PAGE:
(This is section 41 of the World Beyond War white paper A Global Security System: An Alternative to War. Continue to preceding | following section.)
The ICJ or “World Court” is the principal judicial body of the United Nations. It adjudicates cases submitted to it by the States and gives advisory opinions on legal matters referred to it by the UN and specialized agencies. Fifteen judges are elected for nine year terms by the General Assembly and the Security Council. By signing the Charter, States undertake to abide by the decisions of the Court. Both State parties to a submission must agree in advance that the Court has jurisdiction if it is to accept their submission. Decisions are only binding if both parties agree in advance to abide by them. If, after this, in the rare event that a State party does not abide by the decision, the issue may be submitted to the Security Council for actions it deems are necessary to bring the State into compliance (thus running into a Security Council veto).
The sources of the law on which it draws for its deliberations are treaties and conventions, judicial decisions, international custom, and the teachings of international law experts. The Court can only make determinations based on existing treaty or customary law since there is no body of legislative law (there being no world legislature). This makes for tortuous decisions. When the General Assembly asked for an advisory opinion on whether the threat or use of nuclear weapons is permitted under any circumstances in international law, the Court was unable to find any treaty law that permitted or forbade the threat or use. In the end, all it could do was suggest that customary law required States to continue to negotiate on a ban. Without a body of statutory law passed by a world legislative body, the Court is limited to existing treaties and customary law (which by definition is always behind the times) thus rendering it only mildly effective in some cases and all but useless in others.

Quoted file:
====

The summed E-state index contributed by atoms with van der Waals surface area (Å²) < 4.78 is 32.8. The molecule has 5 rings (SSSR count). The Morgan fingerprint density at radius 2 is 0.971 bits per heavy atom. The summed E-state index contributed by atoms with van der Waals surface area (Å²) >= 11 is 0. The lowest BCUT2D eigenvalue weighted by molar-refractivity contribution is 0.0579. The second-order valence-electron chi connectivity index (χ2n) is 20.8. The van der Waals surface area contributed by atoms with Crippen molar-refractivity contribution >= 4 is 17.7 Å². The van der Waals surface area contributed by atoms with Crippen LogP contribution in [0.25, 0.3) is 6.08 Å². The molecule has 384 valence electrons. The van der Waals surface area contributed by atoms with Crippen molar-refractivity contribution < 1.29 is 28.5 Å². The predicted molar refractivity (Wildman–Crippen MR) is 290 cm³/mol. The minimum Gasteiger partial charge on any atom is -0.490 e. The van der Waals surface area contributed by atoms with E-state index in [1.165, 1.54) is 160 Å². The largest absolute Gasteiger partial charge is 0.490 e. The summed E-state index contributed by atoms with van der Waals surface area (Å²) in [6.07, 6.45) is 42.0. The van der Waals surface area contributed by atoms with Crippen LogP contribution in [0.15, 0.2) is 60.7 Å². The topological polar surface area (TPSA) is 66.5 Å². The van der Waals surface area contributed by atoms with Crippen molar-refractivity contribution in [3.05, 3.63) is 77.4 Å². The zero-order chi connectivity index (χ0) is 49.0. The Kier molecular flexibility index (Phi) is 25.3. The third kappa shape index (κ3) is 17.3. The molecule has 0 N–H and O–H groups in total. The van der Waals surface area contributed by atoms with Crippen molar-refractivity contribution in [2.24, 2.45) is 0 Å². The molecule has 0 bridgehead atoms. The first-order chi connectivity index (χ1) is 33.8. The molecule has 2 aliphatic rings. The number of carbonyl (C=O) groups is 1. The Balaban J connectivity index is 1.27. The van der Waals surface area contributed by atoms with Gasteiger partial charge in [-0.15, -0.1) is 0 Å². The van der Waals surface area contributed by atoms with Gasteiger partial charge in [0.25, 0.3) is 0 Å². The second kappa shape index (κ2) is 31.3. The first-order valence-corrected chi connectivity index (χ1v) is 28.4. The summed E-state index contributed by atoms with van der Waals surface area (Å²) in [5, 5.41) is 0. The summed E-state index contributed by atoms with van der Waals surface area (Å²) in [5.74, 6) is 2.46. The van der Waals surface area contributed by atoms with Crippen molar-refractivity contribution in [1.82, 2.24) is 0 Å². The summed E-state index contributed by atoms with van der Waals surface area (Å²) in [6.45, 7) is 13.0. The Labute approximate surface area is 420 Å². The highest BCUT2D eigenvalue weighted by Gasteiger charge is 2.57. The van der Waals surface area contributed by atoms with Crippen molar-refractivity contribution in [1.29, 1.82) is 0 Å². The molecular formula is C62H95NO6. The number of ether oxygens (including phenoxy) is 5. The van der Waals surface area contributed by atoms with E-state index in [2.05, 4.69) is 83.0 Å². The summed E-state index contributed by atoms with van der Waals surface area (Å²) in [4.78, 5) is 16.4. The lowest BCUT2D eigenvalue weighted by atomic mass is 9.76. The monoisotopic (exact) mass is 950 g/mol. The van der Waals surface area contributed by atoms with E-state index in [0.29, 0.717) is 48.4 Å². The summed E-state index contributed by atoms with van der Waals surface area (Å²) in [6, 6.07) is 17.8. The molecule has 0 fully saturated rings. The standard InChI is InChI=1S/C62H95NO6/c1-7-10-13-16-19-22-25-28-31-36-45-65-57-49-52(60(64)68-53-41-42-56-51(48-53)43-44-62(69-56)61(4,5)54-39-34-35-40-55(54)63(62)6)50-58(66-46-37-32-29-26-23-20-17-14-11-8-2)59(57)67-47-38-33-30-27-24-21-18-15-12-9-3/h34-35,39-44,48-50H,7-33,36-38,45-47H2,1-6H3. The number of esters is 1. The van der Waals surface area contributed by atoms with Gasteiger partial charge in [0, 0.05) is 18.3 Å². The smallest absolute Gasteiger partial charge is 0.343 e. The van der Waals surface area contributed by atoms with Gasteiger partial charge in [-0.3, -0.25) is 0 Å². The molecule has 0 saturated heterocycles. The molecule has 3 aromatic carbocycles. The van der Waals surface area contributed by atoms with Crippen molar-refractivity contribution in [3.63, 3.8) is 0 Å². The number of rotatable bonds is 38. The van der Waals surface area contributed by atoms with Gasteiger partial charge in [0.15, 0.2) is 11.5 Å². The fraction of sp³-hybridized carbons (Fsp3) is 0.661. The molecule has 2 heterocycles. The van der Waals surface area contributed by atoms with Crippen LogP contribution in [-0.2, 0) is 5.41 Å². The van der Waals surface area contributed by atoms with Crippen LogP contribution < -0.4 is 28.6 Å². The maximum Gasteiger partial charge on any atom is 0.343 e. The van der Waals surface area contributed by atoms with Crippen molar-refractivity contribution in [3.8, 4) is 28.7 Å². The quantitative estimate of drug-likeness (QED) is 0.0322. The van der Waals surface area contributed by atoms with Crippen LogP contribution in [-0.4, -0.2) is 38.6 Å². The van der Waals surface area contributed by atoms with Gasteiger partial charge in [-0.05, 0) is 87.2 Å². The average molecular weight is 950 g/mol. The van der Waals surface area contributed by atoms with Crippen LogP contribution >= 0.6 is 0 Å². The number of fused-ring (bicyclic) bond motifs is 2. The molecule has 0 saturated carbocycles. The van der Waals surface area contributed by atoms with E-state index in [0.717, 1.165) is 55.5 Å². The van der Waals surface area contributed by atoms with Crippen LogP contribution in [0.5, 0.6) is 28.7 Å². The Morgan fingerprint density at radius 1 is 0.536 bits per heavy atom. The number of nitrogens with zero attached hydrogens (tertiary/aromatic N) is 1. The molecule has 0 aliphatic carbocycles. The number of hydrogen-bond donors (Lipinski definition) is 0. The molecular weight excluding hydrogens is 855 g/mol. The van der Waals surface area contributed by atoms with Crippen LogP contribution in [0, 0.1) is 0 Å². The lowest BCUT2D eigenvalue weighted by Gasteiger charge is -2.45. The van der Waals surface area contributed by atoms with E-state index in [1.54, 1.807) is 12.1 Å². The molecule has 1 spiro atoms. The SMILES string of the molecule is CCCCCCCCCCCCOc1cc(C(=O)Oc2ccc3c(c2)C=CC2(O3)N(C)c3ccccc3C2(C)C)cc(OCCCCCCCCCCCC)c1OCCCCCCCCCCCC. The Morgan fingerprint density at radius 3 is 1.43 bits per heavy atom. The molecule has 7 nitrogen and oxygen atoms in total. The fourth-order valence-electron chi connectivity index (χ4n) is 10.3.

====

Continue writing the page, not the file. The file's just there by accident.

Once again, the Security Council veto becomes a limit on the effectiveness of the Court. In the case of Nicaragua vs. The United States – the U.S. had mined Nicaragua’s harbors in a clear act of war – the Court found against the U.S. whereupon the U.S. withdrew from compulsory jurisdiction (1986). When the matter was referred to the Security Council the U.S exercised its veto to avoid penalty. In 1979 Iran refused to participate in a case brought by the U.S, and did not abide by the judgment. In effect, the five permanent members can control the outcomes of the Court should it affect them or their allies. The Court needs to be independent of the Security Council veto. When a decision needs to be enforced by the Security Council against a member, that member must recuse itself according to the ancient principle of Roman Law: “No one shall be judge in his own case.”
The Court has also been accused of bias, the judges voting not in the pure interests of justice but in the interests of the states that appointed them. While some of this is probably true, this criticism comes often from States that have lost their case. Nevertheless, the more the Court follows rules of objectivity, the more weight its decisions will carry.
Cases involving aggression are usually brought not before the Court but before the Security Council, with all of its limitations. The Court needs the power to determine on its own if it has jurisdiction independent of the will of States and it then needs prosecutorial authority to bring States to the bar.
(Continue to preceding | following section.)
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